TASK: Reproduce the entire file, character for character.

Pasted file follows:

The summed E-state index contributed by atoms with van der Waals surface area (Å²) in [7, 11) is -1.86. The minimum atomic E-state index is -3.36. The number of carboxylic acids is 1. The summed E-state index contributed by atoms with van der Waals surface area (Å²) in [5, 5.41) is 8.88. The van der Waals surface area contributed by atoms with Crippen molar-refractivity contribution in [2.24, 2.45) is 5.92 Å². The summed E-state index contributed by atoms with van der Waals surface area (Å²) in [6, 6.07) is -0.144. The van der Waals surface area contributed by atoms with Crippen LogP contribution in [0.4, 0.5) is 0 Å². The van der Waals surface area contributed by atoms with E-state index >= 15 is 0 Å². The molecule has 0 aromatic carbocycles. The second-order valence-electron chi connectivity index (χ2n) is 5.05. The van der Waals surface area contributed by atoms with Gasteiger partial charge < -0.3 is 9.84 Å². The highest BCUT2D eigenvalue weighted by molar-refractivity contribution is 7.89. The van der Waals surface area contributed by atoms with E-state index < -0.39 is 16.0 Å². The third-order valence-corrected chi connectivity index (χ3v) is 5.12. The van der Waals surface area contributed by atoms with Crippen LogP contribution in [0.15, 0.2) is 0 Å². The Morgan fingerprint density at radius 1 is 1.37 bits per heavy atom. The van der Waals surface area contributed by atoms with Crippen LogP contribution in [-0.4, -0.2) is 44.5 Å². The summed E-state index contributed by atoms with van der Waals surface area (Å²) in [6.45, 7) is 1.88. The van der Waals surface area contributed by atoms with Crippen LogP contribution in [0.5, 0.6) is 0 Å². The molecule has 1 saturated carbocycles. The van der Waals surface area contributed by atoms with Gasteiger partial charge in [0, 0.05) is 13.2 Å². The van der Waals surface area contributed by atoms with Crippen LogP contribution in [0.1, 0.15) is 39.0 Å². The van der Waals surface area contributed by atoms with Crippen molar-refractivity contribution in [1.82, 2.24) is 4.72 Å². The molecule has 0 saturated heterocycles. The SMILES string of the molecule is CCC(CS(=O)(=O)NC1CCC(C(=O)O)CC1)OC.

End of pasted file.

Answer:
The summed E-state index contributed by atoms with van der Waals surface area (Å²) in [7, 11) is -1.86. The minimum atomic E-state index is -3.36. The number of carboxylic acids is 1. The summed E-state index contributed by atoms with van der Waals surface area (Å²) in [5, 5.41) is 8.88. The van der Waals surface area contributed by atoms with Crippen molar-refractivity contribution in [2.24, 2.45) is 5.92 Å². The summed E-state index contributed by atoms with van der Waals surface area (Å²) in [6, 6.07) is -0.144. The van der Waals surface area contributed by atoms with Crippen LogP contribution in [0.4, 0.5) is 0 Å². The van der Waals surface area contributed by atoms with E-state index >= 15 is 0 Å². The molecule has 0 aromatic carbocycles. The second-order valence-electron chi connectivity index (χ2n) is 5.05. The van der Waals surface area contributed by atoms with Gasteiger partial charge < -0.3 is 9.84 Å². The highest BCUT2D eigenvalue weighted by molar-refractivity contribution is 7.89. The van der Waals surface area contributed by atoms with E-state index < -0.39 is 16.0 Å². The third-order valence-corrected chi connectivity index (χ3v) is 5.12. The van der Waals surface area contributed by atoms with Crippen LogP contribution in [0.15, 0.2) is 0 Å². The Morgan fingerprint density at radius 1 is 1.37 bits per heavy atom. The van der Waals surface area contributed by atoms with Crippen LogP contribution in [-0.4, -0.2) is 44.5 Å². The summed E-state index contributed by atoms with van der Waals surface area (Å²) in [6.45, 7) is 1.88. The van der Waals surface area contributed by atoms with Crippen LogP contribution in [0.5, 0.6) is 0 Å². The molecule has 1 saturated carbocycles. The van der Waals surface area contributed by atoms with Gasteiger partial charge in [0, 0.05) is 13.2 Å². The van der Waals surface area contributed by atoms with Crippen LogP contribution in [0.1, 0.15) is 39.0 Å². The van der Waals surface area contributed by atoms with Crippen molar-refractivity contribution in [1.82, 2.24) is 4.72 Å². The molecule has 0 saturated heterocycles. The SMILES string of the molecule is CCC(CS(=O)(=O)NC1CCC(C(=O)O)CC1)OC.